The program also gives them the resources they need to succeed. Besides paying for all their books, tuition and even subway fare, the program hires instructors who are sensitive to the students’ needs. Many of them need extra support because they’re recent immigrants who are still working on their English. Others lack computer skills or simply aren’t used to being in school.
They don’t have traditional undergrad backgrounds, so the program accommodates them in every way it can. “We get them tutors to help with their writing and computer skills,” Campanelli said. “We show them how to communicate with their professors, give them a lot of leeway in getting their assignments done and teach them to be advocates for themselves. We also provide them with a credential specialist who helps them fill out the online application for their CDA credential and makes sure their portfolio is in good shape for the verification visit that follows.”
The Head Start moms also support each other because they go through all their classes as a cohort, unlike enrollees at traditional CDA programs. “Along the way, they form bonds as students and parents,” Campanelli explained. “They also share a deep commitment to young children because they all served as parent volunteers in Head Start.”
Despite everything they have in common, differences emerged among the members of the cohort. There were cultural distinctions, leading to some lively discussions about attitudes toward child care and education. Some students also had backgrounds that made them stand out and helped make the whole group stronger. One mom, Campanelli recalled, was an honorably discharged military vet with “a sense of confidence and inquisitive mind who expanded the conversation in class and encouraged her classmates to look at the details.” Another already had a college degree in business and “helped keep her classmates motivated through two semesters.”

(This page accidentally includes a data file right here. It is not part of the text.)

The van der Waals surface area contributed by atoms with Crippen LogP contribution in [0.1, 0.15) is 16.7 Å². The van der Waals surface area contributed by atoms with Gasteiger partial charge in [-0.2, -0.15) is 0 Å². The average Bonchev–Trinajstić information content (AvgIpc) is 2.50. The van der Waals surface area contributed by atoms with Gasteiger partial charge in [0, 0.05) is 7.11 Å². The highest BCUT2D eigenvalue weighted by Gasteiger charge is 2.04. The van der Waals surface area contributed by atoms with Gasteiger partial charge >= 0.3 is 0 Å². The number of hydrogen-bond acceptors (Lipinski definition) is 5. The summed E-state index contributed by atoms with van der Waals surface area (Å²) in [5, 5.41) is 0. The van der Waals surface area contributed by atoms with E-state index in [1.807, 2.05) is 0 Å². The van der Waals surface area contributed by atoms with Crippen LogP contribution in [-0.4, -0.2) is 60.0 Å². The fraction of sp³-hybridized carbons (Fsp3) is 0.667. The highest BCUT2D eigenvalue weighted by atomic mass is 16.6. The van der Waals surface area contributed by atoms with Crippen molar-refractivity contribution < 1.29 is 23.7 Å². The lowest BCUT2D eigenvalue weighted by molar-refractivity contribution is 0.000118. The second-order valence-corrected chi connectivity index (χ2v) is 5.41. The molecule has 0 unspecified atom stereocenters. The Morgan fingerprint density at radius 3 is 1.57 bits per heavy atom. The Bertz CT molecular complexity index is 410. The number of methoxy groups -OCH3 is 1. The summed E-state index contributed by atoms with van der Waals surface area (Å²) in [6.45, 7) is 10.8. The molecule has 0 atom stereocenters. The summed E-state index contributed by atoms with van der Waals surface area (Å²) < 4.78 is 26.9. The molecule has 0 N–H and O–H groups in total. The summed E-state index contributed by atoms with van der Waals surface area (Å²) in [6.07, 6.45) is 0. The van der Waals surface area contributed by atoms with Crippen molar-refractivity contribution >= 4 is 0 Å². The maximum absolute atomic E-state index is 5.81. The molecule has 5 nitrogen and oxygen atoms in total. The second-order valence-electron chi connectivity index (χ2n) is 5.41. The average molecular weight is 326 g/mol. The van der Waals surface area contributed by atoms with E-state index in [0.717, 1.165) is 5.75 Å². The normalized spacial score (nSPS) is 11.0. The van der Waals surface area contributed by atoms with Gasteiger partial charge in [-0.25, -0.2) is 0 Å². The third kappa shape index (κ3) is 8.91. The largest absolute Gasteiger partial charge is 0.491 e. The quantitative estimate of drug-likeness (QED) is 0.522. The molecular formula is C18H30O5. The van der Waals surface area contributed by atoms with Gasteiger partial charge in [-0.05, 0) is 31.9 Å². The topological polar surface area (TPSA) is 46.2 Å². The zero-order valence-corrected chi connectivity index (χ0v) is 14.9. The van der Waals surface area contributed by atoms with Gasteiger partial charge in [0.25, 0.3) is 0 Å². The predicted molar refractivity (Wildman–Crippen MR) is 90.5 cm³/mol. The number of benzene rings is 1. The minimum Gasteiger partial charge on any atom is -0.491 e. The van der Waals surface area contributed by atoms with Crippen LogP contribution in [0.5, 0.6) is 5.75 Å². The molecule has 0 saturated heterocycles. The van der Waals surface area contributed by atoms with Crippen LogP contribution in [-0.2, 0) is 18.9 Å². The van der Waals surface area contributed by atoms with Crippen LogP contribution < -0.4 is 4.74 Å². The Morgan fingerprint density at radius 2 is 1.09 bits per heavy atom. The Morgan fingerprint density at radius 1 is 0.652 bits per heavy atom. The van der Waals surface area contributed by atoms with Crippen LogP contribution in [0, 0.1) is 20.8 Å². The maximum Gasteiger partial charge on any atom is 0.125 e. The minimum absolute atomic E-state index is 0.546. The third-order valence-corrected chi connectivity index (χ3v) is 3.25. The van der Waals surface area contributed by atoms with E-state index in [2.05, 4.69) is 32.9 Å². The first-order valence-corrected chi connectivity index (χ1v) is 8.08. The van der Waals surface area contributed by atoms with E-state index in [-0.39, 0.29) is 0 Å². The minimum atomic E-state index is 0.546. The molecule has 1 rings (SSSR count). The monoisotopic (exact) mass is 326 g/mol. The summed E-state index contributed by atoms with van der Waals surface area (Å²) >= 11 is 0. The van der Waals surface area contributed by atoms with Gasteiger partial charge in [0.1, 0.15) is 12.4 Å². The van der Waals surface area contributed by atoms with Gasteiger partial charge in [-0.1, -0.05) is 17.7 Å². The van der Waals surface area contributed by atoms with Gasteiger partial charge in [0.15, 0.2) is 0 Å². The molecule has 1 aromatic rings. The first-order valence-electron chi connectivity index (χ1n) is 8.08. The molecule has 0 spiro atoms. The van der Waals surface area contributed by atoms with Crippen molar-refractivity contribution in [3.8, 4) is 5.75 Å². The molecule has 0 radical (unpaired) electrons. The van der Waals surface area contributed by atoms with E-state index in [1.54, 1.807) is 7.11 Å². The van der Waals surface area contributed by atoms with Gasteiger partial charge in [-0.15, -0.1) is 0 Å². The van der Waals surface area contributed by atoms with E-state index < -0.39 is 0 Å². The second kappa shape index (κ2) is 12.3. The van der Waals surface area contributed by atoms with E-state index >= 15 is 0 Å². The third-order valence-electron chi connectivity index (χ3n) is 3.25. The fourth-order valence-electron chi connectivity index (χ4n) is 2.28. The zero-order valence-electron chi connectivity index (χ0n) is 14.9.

Three of the students showed just how much they’d learned when Campanelli took them to a conference in Verona, New York, held by the New York State Association for the Education of Young Children. While there, they gave two-hour poster presentations on their experiences as volunteers in Head Start. “They were perfect presentations,” Campanelli said, including the one Shontae gave — presciently titled “Birth of a Teacher.”
The students’ dedication to their work came from their passion for helping children. “Even as a child, my dream was to work with kids,” said Marea Wilkes, one student in the program. “Many caregivers don’t understand what kids really need, and I wanted to do things differently. The CDA program gave me a chance to learn what I need to know about children, and I intend to keep on learning because every child is different.”